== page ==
The evolution of the banking industry has spawned the emergence of the relationship manager. These professionals now advise clients on investments, cash management, insurance selection, security purchases and credit issues. Thanks to deregulation of the financial services industry in the 1980s, the products offered by banks, insurance companies and brokerage firms overlap. In 1986, banks held 46% of consumer assets, primarily in checking and savings accounts. By 1996, the proportion of consumer assets in these accounts dropped to 38% as customers moved their money into stocks, bonds and retirement funds. Today’s banks offer a wide selection of services that were traditionally limited to other financial institutions.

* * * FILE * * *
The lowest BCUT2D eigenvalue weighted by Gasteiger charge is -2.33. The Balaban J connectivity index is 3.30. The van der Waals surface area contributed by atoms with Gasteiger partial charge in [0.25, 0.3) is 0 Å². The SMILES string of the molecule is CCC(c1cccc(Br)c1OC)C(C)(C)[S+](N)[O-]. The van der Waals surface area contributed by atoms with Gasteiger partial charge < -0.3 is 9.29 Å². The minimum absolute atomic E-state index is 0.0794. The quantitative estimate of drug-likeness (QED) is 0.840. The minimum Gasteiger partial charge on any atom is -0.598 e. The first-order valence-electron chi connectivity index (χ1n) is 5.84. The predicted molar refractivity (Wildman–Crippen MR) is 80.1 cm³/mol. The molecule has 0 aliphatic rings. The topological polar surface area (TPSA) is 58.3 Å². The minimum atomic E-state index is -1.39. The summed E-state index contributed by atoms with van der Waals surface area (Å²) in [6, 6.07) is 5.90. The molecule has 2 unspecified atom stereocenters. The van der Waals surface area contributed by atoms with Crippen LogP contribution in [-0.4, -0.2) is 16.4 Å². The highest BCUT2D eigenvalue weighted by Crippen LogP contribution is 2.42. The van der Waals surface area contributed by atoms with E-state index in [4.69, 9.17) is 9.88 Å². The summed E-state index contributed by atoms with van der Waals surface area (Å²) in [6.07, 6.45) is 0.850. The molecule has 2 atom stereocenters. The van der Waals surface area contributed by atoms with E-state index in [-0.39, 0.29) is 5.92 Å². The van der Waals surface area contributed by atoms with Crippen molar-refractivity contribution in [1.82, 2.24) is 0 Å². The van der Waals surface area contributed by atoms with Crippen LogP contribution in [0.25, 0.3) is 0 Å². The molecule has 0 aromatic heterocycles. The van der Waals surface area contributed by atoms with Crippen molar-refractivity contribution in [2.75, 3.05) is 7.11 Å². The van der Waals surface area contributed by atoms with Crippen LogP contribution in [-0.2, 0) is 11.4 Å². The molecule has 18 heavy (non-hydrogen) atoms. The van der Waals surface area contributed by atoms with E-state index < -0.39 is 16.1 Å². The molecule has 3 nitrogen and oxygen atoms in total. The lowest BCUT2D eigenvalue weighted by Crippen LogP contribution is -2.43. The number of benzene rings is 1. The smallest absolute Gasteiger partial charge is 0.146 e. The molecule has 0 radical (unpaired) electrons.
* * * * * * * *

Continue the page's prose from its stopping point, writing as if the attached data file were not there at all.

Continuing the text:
Sales experience and customer service skills are a must. Professional affiliations are helpful. An M.B.A. is a plus.
Entry Level: $40,000-$55,000
Mid level: $56,000-$75,000
National Association of Urban Bankers, 1801 K St. NW, Suite 200A, Washington, DC 20006.
special education teacher
Job opportunities for special education teachers–educators who design and modify instruction to meet the needs of disabled or gifted students–are expected to significantly increase, as indicated by the BLS. This growth is driven by an increase in the number of students, government legislation requiring training and employment for individuals with disabilities and heightened public interest in the special needs area as well as educational reform. High turnover and a declining number of special education teaching graduates also contribute to a favorable job market.
In general, most states require at least a bachelor’s degree in special education along with certain examinations in order to be licensed. Some states insist that special education teachers obtain a master’s degree in a specialized education field.